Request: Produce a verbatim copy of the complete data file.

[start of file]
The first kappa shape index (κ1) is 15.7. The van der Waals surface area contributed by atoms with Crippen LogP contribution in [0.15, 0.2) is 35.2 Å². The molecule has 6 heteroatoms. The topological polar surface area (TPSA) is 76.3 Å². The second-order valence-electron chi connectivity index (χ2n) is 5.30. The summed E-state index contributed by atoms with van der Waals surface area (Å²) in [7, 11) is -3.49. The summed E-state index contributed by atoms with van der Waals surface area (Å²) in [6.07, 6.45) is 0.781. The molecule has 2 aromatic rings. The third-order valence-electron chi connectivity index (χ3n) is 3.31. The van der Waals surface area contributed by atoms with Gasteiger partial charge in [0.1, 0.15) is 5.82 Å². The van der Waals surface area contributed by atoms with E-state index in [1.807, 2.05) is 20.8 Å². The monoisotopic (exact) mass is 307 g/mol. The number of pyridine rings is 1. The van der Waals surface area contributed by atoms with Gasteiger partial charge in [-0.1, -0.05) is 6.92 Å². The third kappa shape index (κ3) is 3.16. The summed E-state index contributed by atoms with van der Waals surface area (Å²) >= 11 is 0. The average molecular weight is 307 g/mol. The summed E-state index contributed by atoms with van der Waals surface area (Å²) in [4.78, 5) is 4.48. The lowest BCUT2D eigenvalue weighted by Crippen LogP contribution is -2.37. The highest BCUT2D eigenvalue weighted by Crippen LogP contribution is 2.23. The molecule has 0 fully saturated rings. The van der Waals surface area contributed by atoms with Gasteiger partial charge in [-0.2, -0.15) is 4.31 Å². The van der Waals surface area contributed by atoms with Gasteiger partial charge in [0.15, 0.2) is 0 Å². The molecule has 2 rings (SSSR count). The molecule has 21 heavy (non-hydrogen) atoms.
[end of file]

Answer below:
The first kappa shape index (κ1) is 15.7. The van der Waals surface area contributed by atoms with Crippen LogP contribution in [0.15, 0.2) is 35.2 Å². The molecule has 6 heteroatoms. The topological polar surface area (TPSA) is 76.3 Å². The second-order valence-electron chi connectivity index (χ2n) is 5.30. The summed E-state index contributed by atoms with van der Waals surface area (Å²) in [7, 11) is -3.49. The summed E-state index contributed by atoms with van der Waals surface area (Å²) in [6.07, 6.45) is 0.781. The molecule has 2 aromatic rings. The third-order valence-electron chi connectivity index (χ3n) is 3.31. The van der Waals surface area contributed by atoms with Gasteiger partial charge in [0.1, 0.15) is 5.82 Å². The van der Waals surface area contributed by atoms with E-state index in [1.807, 2.05) is 20.8 Å². The monoisotopic (exact) mass is 307 g/mol. The number of pyridine rings is 1. The van der Waals surface area contributed by atoms with Gasteiger partial charge in [-0.1, -0.05) is 6.92 Å². The third kappa shape index (κ3) is 3.16. The summed E-state index contributed by atoms with van der Waals surface area (Å²) >= 11 is 0. The average molecular weight is 307 g/mol. The summed E-state index contributed by atoms with van der Waals surface area (Å²) in [4.78, 5) is 4.48. The lowest BCUT2D eigenvalue weighted by Crippen LogP contribution is -2.37. The highest BCUT2D eigenvalue weighted by Crippen LogP contribution is 2.23. The molecule has 0 fully saturated rings. The van der Waals surface area contributed by atoms with Gasteiger partial charge in [-0.2, -0.15) is 4.31 Å². The van der Waals surface area contributed by atoms with Gasteiger partial charge in [0.15, 0.2) is 0 Å². The molecule has 2 rings (SSSR count). The molecule has 21 heavy (non-hydrogen) atoms.